Georgian visitors “against” tourists arriving in Armenia

Georgian visitors “against” tourists arriving in Armenia

The Chart you see below is taken from the base of the World Ban (WB) and shows number of tourists per year for  Armenia and Georgia.

The indices are called: International tourism, number of arrivals. Based on those data Georgia has 6 million 351 thousand tourists in 2016, and Armenia—1 million 260 thousand. The difference is big if not taking into account a crucial “nuance”—there is an error in the Chart. Yes, mistakes can be found on WB website as well. The point is data of Armenia and Georgia are incompatible—they are different indices. In case of Armenia number of tourists is given, and in case of Georgia—of visitors. These are different things. Let’s clarify.

Based on International Recommendations for Tourism Statistics 2008 (Compilation Guide, UN WTO, Madrid, November 2010) international tourist is considered any person travelling beyond his/her main residence for recreation, treatment, visiting relatives, practical, religious or other purposes, to another place for not less than 24 hours, and not more than for one year incessant.

Thus, his/her main purpose is travelling and not working, in case of which travel costs will be covered by financial means received from the working activity. In short, not all visitors are tourists. Armenia’s statistics gives the number of tourists by this very methodology.

And in case of Georgia WB has taken the number of visitors. To be clear how these figures differ, exact data should be brought. In 2016 total 2.9 million visits to Armenia have been recorded (source: volumes of RA border crossing per RA border checkpoint), from which 1.26 million comprised tourist visits. In 2016 Georgia recorded 6.3 million visits, from which tourist visits comprised 2.7 million.

Thus, in drawing comparison either Armenia’s 2.9 million should have been compared to 6.3 million, or Armenia’s 1.26 million to Georgia’s 2.7 million.

In short, our small index was compared to Georgia’s big one, and that incorrect comparison was to our detriment. This “nuance” misleads many people, including former and incumbent officials, e.g. last week at NA session former PMs Aram Sargsyan and Khosrov Harutyunyan were arguing around this very number.

Aram Sargsyan was comparing Georgia’s 6.3 to Armenia’s 1.26. In reply Khosrov Harutyunyan said there is methodological difference.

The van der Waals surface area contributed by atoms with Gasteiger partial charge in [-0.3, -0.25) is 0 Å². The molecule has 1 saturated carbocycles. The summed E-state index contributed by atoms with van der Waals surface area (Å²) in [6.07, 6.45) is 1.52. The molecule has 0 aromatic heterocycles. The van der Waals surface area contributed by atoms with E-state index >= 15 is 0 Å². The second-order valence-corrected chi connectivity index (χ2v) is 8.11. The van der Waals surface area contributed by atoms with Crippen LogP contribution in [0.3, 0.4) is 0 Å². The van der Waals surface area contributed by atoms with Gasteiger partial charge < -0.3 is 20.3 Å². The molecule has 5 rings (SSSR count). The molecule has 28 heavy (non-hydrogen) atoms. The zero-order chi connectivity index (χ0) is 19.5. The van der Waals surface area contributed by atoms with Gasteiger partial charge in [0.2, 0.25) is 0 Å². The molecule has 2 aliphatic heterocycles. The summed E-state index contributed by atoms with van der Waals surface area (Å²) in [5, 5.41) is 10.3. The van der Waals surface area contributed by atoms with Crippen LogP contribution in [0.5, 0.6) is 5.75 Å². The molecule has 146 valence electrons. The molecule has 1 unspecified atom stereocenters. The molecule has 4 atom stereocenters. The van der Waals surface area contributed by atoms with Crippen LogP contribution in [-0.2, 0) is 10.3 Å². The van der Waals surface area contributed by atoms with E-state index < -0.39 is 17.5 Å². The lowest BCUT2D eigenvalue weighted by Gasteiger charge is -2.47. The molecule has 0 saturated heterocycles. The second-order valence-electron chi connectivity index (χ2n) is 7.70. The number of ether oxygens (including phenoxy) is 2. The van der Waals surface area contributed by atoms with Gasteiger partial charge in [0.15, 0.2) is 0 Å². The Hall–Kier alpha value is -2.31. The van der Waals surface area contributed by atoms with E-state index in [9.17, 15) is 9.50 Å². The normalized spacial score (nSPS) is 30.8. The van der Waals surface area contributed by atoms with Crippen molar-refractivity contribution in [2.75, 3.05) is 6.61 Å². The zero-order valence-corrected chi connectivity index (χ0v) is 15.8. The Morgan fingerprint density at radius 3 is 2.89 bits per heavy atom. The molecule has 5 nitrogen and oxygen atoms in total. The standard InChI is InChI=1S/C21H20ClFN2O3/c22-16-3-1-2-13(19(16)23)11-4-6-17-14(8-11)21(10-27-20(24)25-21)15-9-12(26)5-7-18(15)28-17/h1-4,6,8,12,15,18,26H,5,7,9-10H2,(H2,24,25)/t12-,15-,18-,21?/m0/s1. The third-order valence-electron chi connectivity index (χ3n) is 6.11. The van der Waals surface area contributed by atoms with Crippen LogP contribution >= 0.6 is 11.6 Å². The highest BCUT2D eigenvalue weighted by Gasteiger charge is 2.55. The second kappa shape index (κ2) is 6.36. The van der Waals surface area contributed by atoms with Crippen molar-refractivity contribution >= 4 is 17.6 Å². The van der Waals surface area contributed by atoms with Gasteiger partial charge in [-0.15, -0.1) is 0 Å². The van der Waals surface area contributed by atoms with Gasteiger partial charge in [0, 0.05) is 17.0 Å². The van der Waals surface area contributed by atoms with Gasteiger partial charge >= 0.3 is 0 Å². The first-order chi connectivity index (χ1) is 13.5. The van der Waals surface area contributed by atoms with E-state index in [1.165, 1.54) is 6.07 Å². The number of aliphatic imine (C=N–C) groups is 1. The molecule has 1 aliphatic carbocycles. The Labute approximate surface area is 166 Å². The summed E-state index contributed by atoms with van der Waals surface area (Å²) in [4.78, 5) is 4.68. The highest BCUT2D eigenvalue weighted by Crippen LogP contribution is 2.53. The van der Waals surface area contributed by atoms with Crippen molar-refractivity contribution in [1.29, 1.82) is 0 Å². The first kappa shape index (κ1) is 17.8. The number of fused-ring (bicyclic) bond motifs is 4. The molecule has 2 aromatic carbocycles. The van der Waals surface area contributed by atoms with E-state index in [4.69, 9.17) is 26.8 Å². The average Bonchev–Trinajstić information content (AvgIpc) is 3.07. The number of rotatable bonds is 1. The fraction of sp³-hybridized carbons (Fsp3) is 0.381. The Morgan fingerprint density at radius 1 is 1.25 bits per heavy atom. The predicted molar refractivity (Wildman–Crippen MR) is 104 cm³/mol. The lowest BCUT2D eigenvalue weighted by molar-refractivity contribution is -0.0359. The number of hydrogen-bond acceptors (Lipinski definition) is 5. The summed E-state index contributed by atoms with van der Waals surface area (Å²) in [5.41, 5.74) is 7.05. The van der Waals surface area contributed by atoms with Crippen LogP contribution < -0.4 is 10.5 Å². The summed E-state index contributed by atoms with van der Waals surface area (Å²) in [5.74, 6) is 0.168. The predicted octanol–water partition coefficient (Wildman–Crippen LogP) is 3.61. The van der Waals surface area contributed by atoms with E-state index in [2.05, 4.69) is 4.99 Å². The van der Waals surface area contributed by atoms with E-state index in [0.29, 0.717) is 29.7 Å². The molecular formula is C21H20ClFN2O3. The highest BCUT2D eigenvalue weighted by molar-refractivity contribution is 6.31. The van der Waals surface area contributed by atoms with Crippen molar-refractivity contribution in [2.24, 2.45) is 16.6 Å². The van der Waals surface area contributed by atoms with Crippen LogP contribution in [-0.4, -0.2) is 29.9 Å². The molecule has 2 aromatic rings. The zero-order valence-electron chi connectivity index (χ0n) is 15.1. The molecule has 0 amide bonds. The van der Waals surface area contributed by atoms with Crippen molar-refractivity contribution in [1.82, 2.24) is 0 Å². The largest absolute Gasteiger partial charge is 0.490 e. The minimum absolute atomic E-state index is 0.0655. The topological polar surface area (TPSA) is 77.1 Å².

However, the point isn’t that. Before  introducing it a few crucial circumstances should be brought. The issue is that Georgia’s statistics clearly distinguishes which part of visitors is a tourist. You won’t find in Georgia’s statistics that they had 6.3 million tourists. It’s clearly mentioned there—6.3 million visitors and 2.7 million tourists.

Simply Georgians do a small manipulation here. Compared to us they highlight not the number of tourists (like we do), but of visitors. And in non-official materials, without any formalities, they obviously distort the reality.

For instance, this March the footage, where Georgia welcomes its 6 millionth tourist caused a stir (threshold of 6 million was overcome in 2016).

In the footage tourist is mentioned and not a visitor. Surprise was waiting for the young man from the airport, he was transported by a limousine accompanied by the police cars, like presidents. Georgia’s PM welcomed him, they had a dinner and etc. Then we started to discuss it in a sense that Georgians work well, they develop tourism.

That we should take an example. However, in that admiration atmosphere a crucial truth was lost—Georgia doesn’t have 6 million tourists. Last year Georgia didn’t even have 3 million.

By the same logic this year Armenia may celebrate the visit of the 3 millionth tourist by organizing a festive reception for the 3 millionth tourist (we’ll reach that threshold this year, as already stated in 2016 we had 2.9 million visitors).

In short, Georgians disorientate. Why? It isn’t a simple “frolic”. It’s a result of exact calculation. The footage (which is in English) is meant for external audience—potential tourists. And when a foreigner hears that every year Georgia receives 6 million tourists and Armenia 1.26, he/she thinks Georgia is more worthy to visit. Not accidentally that many people visit there, right?

Of course, a foreigner doesn’t know that in that 6 million Armenia’s citizens reaching to Georgia for purpose to fly to Spain or Bulgaria, or those intending to buy cheaper washing powder and diapers are involved. In this number also Georgia’s citizens working abroad, who are back to their houses for the New Year for a couple of days are included as well.

Are Georgians doing anything wrong by giving a different number? No. As it’s beneficial and by that they boost tourist flow.

As mentioned above the issue is that Georgians can introduce the non-existent for existent, and we don’t even introduce normally what exists. Georgians can pack everything nicely, and instead of packing ours, we admire Georgian packages very often not going deep what is inside.

And in contemporary world marketing isn’t less important, than the product and its quality. Maybe more important.

By Babken Tunyan